Trappist may have two Earth-likes — It’s been less than a year since astronomers detected seven planets around TRAPPIST-1, a remarkable star system located 39 light years from Earth. New research suggests life could take root on at least two of these planets, thanks to a fortuitous orbital quirk. But other scientists aren’t so sure, saying TRAPPIST-1 still has much going against it in terms of its ability to foster life.
~ I am a great fan of fortuitous orbital quirks.
Another Einstein theory proven: the sun is losing mass — Mercury, the closest planet to the Sun, has a history of helping us study gravity. Albert Einstein demonstrated that Newton’s laws of motion break down when dealing with very large masses. He created his theory of general relativity to account for this: gravity is a manifestation of the warping of spacetime caused by massive bodies such as the Sun. Mercury’s orbit shows this warping most clearly – and, indeed, before Einstein’s work, scientists were long puzzled by its strangeness, even attributing it to gravitational effects from a made-up planet called Vulcan. Now, a team of researchers in the US are using new measurements of Mercury’s orbit to learn more about the Sun – and more about Einstein’s theory itself.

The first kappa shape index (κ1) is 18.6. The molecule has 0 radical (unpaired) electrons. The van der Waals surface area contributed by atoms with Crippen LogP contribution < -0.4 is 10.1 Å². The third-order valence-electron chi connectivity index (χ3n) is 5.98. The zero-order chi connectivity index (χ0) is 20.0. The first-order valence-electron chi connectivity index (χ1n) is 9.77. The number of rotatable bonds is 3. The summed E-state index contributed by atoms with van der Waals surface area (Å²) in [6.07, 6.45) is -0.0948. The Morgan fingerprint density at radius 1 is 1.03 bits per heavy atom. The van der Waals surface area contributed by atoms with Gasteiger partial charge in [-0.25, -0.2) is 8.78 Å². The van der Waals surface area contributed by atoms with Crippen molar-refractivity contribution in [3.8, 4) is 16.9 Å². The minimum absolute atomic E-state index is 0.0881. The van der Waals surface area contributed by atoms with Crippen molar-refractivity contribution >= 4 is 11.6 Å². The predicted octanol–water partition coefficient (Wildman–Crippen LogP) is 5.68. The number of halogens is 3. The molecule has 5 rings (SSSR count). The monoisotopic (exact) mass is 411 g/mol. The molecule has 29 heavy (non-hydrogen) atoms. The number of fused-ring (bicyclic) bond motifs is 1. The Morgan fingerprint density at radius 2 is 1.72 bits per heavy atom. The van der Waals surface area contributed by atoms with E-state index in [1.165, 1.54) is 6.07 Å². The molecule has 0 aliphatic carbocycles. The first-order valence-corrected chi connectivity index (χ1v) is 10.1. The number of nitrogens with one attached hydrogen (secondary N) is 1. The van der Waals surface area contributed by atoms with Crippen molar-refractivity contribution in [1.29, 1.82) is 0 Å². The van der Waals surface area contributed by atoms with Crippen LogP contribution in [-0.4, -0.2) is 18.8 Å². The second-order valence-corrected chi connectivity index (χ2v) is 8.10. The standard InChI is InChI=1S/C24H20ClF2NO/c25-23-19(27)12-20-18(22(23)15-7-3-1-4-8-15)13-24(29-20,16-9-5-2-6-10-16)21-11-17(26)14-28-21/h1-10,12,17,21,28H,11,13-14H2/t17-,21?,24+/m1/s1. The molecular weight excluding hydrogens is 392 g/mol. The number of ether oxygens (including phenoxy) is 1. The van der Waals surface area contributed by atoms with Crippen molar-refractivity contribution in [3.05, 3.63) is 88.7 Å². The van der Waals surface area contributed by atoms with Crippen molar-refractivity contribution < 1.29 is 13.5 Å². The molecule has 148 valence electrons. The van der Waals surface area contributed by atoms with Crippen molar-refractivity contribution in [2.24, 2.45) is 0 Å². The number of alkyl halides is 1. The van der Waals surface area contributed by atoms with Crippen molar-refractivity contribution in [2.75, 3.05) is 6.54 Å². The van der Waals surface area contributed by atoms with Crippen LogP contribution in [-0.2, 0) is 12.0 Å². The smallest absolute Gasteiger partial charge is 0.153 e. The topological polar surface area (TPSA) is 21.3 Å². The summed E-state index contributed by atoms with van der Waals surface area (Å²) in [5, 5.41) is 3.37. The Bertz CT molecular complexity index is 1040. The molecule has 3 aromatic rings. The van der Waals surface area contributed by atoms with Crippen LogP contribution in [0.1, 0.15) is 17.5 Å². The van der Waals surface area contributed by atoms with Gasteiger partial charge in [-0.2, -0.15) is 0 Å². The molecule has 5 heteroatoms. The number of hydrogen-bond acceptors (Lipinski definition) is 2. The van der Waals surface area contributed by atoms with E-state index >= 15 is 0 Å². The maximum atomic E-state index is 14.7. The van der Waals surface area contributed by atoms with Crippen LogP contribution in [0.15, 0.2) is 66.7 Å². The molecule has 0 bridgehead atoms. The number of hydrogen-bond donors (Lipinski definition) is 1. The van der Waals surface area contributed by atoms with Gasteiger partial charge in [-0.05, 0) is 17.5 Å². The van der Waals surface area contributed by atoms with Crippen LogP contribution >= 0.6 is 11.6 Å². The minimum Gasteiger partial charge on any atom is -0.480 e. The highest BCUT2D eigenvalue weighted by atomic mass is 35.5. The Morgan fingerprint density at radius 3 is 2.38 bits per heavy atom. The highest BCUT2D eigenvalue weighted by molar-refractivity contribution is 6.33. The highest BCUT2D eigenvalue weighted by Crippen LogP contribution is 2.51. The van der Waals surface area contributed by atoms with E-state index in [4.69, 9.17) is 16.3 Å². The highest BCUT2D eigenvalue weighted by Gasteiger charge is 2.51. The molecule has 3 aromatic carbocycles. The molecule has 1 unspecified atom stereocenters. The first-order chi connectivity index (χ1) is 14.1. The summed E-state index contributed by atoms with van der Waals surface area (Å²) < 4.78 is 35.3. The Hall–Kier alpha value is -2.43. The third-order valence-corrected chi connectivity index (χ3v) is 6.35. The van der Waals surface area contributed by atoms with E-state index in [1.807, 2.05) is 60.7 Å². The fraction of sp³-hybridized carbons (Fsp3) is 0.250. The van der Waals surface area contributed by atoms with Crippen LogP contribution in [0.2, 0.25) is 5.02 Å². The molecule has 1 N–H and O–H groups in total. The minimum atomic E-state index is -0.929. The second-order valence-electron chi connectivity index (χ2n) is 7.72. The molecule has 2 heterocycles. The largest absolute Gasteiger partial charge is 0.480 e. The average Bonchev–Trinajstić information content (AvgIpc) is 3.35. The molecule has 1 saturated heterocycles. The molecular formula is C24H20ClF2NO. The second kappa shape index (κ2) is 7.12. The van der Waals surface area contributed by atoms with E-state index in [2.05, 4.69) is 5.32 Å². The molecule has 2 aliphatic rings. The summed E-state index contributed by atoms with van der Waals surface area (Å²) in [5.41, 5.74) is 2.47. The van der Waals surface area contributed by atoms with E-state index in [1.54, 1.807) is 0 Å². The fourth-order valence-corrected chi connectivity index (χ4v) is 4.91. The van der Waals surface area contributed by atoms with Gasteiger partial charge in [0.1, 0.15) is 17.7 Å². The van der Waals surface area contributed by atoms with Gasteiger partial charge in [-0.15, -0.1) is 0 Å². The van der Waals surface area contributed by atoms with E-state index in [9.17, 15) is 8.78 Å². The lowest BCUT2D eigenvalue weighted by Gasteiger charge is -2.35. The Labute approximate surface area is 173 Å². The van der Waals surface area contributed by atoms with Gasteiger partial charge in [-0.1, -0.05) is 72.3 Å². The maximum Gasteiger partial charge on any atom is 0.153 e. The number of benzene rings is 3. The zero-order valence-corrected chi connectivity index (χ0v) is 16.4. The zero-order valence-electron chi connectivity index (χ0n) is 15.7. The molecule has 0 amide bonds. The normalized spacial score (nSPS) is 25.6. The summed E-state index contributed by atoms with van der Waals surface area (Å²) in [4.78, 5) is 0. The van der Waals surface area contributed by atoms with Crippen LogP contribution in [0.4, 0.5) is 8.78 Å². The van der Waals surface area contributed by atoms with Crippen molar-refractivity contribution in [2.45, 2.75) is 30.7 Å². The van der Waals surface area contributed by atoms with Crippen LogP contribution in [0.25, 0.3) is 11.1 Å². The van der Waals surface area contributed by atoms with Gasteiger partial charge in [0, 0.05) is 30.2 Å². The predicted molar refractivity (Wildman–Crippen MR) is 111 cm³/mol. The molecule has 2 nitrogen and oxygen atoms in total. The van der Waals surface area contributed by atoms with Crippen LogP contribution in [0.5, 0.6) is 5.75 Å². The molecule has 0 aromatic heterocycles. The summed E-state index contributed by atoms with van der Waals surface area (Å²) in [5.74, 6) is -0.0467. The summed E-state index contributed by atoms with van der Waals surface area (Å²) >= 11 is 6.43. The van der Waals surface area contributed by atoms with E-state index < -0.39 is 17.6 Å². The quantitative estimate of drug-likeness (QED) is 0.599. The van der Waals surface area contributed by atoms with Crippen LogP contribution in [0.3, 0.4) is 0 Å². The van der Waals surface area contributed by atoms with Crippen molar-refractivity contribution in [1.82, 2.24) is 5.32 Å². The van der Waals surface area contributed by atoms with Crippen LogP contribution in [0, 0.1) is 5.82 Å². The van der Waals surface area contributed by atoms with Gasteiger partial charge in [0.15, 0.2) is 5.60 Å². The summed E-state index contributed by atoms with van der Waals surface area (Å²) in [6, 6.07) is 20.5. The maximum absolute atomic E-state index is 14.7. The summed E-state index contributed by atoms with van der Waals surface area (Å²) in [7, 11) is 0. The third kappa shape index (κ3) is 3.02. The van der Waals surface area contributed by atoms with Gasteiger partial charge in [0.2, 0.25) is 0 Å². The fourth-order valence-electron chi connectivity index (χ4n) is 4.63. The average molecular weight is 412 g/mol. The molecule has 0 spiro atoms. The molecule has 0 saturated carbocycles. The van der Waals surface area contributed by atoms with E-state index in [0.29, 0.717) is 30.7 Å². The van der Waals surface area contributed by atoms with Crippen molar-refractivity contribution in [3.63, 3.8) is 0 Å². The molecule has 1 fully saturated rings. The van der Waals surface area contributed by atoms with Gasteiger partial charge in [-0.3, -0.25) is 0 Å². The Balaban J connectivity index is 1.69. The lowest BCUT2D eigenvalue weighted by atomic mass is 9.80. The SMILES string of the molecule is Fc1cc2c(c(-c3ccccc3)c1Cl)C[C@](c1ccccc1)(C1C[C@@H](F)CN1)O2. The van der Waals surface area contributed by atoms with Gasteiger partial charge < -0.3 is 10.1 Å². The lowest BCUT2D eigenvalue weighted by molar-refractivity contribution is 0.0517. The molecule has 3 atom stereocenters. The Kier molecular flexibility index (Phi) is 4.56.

~ The genius who keeps on giving.
Titan adds a third Earth-like feature — Titan, Saturn’s largest moon, is remarkable in that it features a dense atmosphere and stable liquid at the surface. The only other place in the solar system with these particular characteristics is, you guessed it, Earth. Thanks to a pair of new studies, we can add a third trait to this list of shared characteristics: a global sea level.
~ Well, haha, Titan, ours is on the rise! What’s yours doing?